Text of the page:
PIKEVILLE, KY. (AP) — A proposed battery manufacturing plant on a reclaimed coal mine in eastern Kentucky has been delayed at least one year after the company discovered problems at the construction site.
EnerBlu President and CEO Daniel Elliott said the company has not found a way to build its facility at Pikeville's industrial park, The Lexington Herald Leader reported . Elliott told the Southeast Kentucky Chamber of Commerce on Thursday that it would cost $30 million in soil work to fix the problem, a price he said the project could not withstand.
"We're trying like hell," he said. "It's a lot harder than we thought."
EnerBlu announced in 2017 that it would build a $372 million plant in Pikeville. Company officials said it would employ 875 people, with the chance to grow to 1,500 people over time. The company received a $6 million grant last year from the Kentucky Energy and Environment Cabinet's Division of Abandoned Mine Lands. Last year, the company moved its headquarters from Riverside, California, to Lexington, Kentucky.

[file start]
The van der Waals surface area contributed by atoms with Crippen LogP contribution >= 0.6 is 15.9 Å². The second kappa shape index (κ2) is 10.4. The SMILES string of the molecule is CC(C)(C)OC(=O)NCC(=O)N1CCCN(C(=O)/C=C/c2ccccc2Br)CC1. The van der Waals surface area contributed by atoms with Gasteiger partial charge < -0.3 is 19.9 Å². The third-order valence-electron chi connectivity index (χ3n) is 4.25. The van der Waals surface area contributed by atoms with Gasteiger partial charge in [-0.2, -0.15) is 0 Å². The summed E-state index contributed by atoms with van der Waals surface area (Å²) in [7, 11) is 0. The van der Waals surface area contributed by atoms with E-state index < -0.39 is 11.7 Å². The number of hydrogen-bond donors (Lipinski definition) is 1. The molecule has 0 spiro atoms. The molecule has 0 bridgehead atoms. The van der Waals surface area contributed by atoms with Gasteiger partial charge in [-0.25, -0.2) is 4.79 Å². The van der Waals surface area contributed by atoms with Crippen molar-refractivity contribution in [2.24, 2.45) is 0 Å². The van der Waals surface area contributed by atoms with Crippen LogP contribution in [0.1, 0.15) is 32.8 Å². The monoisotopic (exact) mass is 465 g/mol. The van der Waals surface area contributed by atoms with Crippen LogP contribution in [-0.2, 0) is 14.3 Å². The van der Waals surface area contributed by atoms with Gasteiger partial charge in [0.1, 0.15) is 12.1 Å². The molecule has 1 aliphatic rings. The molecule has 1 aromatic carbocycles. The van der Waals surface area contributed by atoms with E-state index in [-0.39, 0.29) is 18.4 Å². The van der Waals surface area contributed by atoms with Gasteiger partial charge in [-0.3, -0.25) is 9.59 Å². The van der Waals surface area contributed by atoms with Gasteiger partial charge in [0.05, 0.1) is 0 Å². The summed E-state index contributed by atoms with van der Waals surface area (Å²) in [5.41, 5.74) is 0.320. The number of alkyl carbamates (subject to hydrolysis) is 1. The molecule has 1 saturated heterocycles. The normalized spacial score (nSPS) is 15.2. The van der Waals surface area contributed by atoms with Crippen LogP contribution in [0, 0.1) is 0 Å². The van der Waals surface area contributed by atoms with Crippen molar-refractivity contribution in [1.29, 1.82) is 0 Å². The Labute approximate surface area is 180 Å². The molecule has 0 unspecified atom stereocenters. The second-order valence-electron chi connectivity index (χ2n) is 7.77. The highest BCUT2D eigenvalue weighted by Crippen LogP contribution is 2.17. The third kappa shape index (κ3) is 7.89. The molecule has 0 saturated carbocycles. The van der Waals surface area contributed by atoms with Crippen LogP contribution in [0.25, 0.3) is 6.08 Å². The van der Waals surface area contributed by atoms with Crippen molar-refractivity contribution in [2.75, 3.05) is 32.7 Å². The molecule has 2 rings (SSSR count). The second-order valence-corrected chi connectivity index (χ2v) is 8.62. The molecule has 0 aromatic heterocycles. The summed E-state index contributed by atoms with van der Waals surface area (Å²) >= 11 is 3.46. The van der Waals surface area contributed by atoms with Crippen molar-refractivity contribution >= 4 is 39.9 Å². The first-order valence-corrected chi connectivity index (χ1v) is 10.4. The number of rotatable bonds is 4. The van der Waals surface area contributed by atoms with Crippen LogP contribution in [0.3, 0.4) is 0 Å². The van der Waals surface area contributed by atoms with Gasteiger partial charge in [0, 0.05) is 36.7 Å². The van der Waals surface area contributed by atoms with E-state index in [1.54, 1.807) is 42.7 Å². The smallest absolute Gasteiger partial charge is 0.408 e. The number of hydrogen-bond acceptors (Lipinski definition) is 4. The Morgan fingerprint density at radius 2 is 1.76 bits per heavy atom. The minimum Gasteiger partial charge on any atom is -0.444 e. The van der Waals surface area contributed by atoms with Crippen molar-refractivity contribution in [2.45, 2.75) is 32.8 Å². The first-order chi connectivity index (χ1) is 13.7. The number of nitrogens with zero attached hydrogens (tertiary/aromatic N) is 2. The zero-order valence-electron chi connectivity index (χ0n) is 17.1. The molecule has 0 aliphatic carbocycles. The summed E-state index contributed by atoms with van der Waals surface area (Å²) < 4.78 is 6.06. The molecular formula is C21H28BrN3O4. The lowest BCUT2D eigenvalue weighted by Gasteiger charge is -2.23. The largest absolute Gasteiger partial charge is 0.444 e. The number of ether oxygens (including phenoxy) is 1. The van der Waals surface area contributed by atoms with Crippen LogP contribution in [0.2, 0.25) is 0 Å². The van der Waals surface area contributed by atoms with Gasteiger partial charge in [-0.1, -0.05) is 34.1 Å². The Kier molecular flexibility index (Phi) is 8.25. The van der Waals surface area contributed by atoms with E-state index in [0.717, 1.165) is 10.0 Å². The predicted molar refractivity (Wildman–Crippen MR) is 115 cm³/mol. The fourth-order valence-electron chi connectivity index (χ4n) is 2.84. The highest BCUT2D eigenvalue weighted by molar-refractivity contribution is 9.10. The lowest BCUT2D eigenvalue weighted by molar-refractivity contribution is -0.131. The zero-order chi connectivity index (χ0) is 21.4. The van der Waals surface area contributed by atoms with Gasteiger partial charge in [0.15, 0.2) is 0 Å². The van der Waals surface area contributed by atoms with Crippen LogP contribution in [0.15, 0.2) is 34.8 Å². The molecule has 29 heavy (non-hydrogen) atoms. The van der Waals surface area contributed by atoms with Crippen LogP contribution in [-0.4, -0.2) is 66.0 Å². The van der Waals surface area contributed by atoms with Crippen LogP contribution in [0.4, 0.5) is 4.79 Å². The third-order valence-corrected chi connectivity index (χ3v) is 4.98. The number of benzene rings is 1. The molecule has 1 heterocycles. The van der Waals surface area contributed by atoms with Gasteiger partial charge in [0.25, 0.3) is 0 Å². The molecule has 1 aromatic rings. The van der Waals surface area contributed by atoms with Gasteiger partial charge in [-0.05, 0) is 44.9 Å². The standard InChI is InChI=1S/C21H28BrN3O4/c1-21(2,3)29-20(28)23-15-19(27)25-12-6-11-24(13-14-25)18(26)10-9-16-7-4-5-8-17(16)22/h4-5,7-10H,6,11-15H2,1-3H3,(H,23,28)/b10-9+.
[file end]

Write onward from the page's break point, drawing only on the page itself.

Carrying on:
The plant was originally scheduled to open in 2020. Elliott said Thursday that the company hopes to open the plant in 2021. Elliott also said the company has not yet acquired permits needed for a proposed warehouse and research facility in Lexington, Kentucky, a process further delayed by the partial federal government shutdown.
The EnerBlu project is often mentioned alongside Braidy Industries' planed $1.68 billion aluminum mill in Ashland, Kentucky, as the catalyst for jumpstarting an eastern Kentucky economy that has been crippled by the declining coal industry.
Elliott said the company plans to find a solution for the Pikeville project. Pikeville City Manager Phil Elswick said the city "will work through any development issues as they come up."